The common Pre-Test doesn’t need any preparation, but your child needs to be familiar with it. The ISEB doesn’t provide any practice tests or papers, but you can find some online programs that can assist.
You can also find some schools that can help prepare your child for the curriculum from year 4 and offer pre-test preparation sessions that are aligned to the requirements of the tests available in Year 6 and 7. The truth is that preparation begins at a younger age with number skills, reading, and cognitive development all playing a significant role in how well your child can perform. Hence, it’s crucial for parents to think about their children before they decide to get places at school that can be too selective for them. It’s a good idea for your child to take advice from their teachers so that you can focus on the right school for your kid.
As the child approaches the test, you can help them by encouraging your child to do some online practices, especially if their school doesn’t provide this in-house. But you need to avoid causing anxiety and stress because children tend to do well in tests when they are not pressurized a lot.
Another thing you should note is that there is no pass mark because every school usually has different requirements and utilizes the test scores in various ways. The common Pre-Test offers the senior school standardized scores that are based on the level of difficulty they got and their accuracy. This score can be based around a usual distribution where 100 is the average.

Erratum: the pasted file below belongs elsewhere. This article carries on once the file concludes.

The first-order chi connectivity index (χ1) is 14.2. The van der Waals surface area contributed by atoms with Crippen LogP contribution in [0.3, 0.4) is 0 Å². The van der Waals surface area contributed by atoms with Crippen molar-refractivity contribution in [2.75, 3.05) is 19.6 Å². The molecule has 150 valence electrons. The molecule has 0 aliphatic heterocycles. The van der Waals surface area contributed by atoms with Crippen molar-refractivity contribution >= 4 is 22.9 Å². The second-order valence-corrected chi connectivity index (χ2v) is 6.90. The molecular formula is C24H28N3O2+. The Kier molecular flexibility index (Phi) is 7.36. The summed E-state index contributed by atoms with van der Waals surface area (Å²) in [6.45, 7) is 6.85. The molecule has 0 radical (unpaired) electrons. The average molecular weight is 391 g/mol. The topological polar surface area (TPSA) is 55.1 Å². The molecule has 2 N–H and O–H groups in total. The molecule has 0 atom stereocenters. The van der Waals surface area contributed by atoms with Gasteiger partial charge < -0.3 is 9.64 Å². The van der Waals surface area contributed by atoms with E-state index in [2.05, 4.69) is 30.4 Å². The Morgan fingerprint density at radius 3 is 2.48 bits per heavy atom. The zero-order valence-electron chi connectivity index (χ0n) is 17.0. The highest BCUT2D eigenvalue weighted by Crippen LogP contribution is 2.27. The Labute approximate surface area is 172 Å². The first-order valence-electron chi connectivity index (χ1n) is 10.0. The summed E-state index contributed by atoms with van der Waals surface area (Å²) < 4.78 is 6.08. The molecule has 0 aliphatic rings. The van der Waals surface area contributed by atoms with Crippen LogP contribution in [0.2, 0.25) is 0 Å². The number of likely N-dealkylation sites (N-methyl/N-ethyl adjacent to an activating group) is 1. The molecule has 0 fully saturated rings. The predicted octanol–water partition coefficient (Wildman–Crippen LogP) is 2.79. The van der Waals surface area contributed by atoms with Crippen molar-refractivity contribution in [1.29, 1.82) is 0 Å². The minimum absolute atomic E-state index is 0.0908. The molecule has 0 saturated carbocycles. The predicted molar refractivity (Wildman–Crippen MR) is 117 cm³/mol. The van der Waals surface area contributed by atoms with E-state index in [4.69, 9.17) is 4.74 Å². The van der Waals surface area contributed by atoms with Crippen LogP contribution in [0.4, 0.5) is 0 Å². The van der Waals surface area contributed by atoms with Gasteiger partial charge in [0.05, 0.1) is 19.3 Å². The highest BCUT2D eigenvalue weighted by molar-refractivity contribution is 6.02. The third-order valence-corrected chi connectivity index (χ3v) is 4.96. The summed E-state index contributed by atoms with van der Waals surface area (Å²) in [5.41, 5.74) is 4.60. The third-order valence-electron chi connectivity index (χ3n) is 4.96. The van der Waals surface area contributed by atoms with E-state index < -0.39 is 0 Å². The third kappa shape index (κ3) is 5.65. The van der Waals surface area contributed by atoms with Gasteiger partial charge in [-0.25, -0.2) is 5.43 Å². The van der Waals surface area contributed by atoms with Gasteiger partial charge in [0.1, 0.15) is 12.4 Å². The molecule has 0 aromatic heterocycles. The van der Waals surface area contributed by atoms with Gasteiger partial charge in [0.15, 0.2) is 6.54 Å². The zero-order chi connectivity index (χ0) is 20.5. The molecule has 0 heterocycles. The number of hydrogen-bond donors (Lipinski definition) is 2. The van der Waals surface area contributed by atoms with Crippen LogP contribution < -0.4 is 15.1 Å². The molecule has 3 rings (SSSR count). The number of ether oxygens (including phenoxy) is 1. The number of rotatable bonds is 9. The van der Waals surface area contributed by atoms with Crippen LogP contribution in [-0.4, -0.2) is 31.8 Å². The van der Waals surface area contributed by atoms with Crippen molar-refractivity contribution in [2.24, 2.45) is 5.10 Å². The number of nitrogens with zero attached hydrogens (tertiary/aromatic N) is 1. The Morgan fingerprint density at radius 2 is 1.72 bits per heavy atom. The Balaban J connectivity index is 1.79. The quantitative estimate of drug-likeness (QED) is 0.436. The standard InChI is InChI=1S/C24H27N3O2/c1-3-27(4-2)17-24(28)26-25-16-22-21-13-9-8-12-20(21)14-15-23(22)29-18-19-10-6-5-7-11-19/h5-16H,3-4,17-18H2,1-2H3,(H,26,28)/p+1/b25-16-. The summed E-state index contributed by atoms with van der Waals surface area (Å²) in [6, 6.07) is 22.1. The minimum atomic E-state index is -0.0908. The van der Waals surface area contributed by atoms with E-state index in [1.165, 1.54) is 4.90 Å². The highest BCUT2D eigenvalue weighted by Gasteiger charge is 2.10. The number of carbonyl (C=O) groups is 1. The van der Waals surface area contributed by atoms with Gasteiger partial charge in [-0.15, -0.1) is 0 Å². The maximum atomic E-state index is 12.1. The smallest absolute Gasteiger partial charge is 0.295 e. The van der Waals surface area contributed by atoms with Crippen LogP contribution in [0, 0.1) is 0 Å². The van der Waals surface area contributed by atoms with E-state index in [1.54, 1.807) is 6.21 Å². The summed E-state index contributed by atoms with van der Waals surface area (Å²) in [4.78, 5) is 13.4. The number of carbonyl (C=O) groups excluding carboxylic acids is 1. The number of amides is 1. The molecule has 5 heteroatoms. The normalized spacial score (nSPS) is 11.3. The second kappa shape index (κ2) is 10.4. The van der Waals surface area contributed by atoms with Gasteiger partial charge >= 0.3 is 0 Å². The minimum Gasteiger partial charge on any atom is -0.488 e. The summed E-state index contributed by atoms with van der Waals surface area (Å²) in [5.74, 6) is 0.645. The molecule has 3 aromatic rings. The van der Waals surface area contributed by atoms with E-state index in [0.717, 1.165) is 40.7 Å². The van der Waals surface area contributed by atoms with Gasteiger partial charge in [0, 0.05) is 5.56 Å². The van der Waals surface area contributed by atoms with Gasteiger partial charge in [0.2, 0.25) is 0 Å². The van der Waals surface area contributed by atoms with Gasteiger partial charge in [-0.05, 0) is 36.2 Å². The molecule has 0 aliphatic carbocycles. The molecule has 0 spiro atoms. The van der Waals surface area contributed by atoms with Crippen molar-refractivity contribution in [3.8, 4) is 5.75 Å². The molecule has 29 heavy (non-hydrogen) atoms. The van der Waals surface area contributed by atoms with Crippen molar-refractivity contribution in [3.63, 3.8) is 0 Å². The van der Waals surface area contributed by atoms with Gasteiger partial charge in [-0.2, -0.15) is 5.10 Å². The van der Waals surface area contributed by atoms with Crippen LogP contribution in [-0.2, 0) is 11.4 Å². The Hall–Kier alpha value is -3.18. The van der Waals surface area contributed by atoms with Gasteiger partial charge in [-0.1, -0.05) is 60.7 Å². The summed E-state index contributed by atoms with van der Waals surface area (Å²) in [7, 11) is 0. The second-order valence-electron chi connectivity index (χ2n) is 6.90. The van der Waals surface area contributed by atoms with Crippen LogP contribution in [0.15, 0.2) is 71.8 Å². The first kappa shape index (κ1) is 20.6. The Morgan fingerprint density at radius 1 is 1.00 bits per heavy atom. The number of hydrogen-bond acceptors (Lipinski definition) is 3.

A selective school can use the common Pre-Test score besides the reference from your child’s current school. They can then invite your child if they are successful back for another test or even group activities as well as an interview. After this, the school can offer your child a place, no place, or wait list place. The common Pre-Test usually accounts between 25 and 30 percent for these schools by the end of the selection process, though it can be the key in the initial decisions the school makes.
There are also other schools that may use the common Pre-Test score alongside the reference from your child’s current school, interviews, and a taster day that involves group activities. These schools can look at the information they have before making any decision. For some of these schools, a Pre-Test accounts for only 10 percent of the process. In such cases, the key drivers are the interview and reference from your child’s current school. Hence, the test can be a crucial element of this process, though it’s not everything.
The tests are conducted just once per academic year, meaning your child cannot retake them. But the senior school can still consider the reference in case your child fails the common Pre-Test. Therefore, they can check the performance of your child and contact their current school to check if there was anything that may have affected them on the test day. Also, the prep school can contact the senior school if your child was not feeling well while taking the test. If your child did not do well, some schools can put them on a waiting list and request them to retake the test the following year while others can reject your child.